$27,500 consultant fee raises concerns on board

$27,500 consultant fee raises concerns on board

July 20th, 2012 by Kevin Hardy in News

Document: Independent Contractor Agreement

Sharon Faber's contract with the Hamilton County Department of Education

Document: Hamilton County Department of Education Consultant Request form

The Hamilton County Department of Education will spend nearly $30,000 for a consultant to spend 11 days with teachers at one school.

The $2,500 daily fee charged by a Cumming, Ga., educator raised some eyebrows on the school board, which debated at length the value of such contracted work at its monthly meeting on Thursday.

Sharon Faber will receive $27,500 for her literacy work with all K-5 teachers at Clifton Hills Elementary over 11 days during the 2012-13 school year. Faber is a former teacher, principal, school district administrator and university professor who has written several books on literacy. The $27,500 includes travel and lodging expenses.

The contract will be paid by the school's Title I funds, federal dollars designated for high-poverty schools.

School board member Greg Martin pulled the contract from the consent agenda for discussion, and asked whether someone closer to home could provide similar teacher training and questioned if the expense was an efficient use of funds.

"Twenty-seven thousand dollars -- that's more than some people in this community make in a year. And that's in 11 days," he said. "I'm not saying it's not worth it. I'm just asking if we can do it more efficiently."

Board member Rhonda Thurman objected to the cost and the use of substitute teachers while Clifton Hill's teachers were in training. Faber will work with teachers four days while school is out of session. But the other seven contract days occur on regular school days, pulling some teachers out of their classrooms.

"I'm a lot more worried about the education of the students than I am with the education of the teachers," she said. "We get paid to educate students, not to educate teachers."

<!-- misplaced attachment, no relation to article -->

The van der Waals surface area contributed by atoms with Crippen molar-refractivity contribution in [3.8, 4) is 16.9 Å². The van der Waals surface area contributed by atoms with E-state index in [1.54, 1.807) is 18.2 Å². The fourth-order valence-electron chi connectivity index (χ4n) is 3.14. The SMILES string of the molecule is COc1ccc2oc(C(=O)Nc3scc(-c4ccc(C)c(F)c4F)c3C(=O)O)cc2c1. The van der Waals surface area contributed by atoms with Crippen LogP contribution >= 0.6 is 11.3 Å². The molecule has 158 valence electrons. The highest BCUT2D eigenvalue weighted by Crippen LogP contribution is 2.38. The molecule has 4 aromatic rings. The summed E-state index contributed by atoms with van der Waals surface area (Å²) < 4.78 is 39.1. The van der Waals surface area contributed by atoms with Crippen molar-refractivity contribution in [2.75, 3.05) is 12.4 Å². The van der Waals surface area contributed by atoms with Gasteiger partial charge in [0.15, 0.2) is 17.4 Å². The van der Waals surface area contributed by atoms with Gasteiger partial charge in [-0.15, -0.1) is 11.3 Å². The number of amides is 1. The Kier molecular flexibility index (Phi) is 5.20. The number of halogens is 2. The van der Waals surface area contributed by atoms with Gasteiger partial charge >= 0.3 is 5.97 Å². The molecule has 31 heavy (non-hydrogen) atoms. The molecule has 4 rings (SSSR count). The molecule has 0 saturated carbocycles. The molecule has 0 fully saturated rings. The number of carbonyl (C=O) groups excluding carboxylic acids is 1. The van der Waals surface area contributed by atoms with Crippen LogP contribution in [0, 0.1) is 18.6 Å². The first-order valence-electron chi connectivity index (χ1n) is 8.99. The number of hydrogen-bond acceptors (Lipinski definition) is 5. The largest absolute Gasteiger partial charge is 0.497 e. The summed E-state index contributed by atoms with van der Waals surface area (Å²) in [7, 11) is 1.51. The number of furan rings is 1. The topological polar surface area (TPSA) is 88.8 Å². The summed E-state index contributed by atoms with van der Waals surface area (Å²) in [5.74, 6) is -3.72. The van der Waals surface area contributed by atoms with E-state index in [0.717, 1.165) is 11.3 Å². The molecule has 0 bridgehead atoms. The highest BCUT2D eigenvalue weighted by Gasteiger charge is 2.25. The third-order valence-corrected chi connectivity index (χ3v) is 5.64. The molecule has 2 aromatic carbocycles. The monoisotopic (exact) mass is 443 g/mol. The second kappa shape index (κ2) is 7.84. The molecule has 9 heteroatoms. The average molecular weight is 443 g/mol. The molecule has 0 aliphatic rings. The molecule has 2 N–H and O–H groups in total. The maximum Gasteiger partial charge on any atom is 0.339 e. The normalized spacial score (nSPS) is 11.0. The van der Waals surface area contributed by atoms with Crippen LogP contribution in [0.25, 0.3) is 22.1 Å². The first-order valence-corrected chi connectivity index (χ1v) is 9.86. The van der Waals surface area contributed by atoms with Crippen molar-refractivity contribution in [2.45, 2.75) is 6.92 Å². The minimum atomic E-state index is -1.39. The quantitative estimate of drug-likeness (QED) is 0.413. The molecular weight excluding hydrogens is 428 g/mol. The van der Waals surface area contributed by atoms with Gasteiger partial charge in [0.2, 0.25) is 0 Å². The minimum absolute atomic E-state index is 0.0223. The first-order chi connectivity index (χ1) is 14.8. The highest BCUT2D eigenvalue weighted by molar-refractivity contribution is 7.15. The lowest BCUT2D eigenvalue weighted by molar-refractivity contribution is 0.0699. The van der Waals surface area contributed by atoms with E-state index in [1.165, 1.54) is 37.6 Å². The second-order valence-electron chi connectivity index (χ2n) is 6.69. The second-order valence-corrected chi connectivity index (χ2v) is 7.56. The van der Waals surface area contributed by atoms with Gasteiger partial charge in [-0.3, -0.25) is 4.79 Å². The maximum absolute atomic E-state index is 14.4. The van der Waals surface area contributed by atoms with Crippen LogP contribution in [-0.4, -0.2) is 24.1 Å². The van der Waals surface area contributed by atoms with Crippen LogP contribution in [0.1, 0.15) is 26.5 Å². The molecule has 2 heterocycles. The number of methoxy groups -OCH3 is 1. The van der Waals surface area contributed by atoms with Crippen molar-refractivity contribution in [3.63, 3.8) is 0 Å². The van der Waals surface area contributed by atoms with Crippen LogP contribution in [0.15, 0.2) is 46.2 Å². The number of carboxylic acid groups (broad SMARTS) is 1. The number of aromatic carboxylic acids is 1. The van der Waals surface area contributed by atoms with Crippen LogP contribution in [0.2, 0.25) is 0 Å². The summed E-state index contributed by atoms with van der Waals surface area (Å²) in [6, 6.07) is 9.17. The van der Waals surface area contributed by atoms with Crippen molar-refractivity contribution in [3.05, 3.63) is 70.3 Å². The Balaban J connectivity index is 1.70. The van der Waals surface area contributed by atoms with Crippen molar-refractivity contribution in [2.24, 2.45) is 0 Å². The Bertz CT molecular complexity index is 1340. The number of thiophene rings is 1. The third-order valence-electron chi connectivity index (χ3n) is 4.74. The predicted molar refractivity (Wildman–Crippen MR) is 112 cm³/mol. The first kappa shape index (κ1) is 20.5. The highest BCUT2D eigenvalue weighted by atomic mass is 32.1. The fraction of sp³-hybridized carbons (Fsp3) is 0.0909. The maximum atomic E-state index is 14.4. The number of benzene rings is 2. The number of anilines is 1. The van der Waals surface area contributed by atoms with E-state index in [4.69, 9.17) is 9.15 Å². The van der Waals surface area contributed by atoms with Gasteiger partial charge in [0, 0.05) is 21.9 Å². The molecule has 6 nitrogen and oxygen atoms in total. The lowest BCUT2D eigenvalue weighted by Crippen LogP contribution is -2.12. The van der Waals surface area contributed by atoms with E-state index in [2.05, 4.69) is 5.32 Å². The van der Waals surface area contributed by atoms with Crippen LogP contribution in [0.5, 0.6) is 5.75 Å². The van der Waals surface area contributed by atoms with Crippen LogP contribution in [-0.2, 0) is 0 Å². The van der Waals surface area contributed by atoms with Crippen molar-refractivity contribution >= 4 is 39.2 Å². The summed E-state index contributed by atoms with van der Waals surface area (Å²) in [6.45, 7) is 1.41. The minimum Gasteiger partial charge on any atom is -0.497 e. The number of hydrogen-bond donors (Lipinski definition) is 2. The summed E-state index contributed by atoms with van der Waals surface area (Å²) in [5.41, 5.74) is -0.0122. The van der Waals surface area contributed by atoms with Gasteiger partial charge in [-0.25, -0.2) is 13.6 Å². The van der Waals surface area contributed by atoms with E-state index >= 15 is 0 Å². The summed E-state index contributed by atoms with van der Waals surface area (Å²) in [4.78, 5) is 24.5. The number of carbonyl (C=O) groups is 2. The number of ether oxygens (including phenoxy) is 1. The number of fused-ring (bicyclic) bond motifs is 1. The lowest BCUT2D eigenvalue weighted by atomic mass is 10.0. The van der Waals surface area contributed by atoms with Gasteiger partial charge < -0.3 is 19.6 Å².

Board Chairman Mike Evatt said Title I funds are restrictive and schools can spend them in certain areas.

"They are specifically for certain things like staff development," he said. "They can't be used for anything else."

Still, schools have discretion in how they use those funds. Assistant Superintendent Robert Sharpe said principals often select to work with educational consultants in math or literacy because the school district doesn't have the in-house capacity to provide such intense training. And prices for such contracts vary, he said.

"You'll see higher and lower. I would say that's [$2,500] on the upper end of the scale," he said.

For that kind of money, board members said they wanted to determine whether the training was effective. Sharpe said student achievement and gains in test scores would be the ultimate measure of effectiveness.

Officials noted the repeated use of some consultants who have proven successful.

"Our school leaders understand it's high stakes," said board member David Testerman. "They look for people who have a reputation of making effective changes."

Faber was one of two consultant contracts on the board's consent agenda, which usually contains items considered non-controversial. The board also pulled a $14,100 contract for a math consultant to work six days at Tyner Middle Academy for discussion.

Both contracts were approved with a 5-1 vote, with Thurman casting the only dissenting vote. Board members Chip Baker, Joe Galloway and Linda Mosley were absent.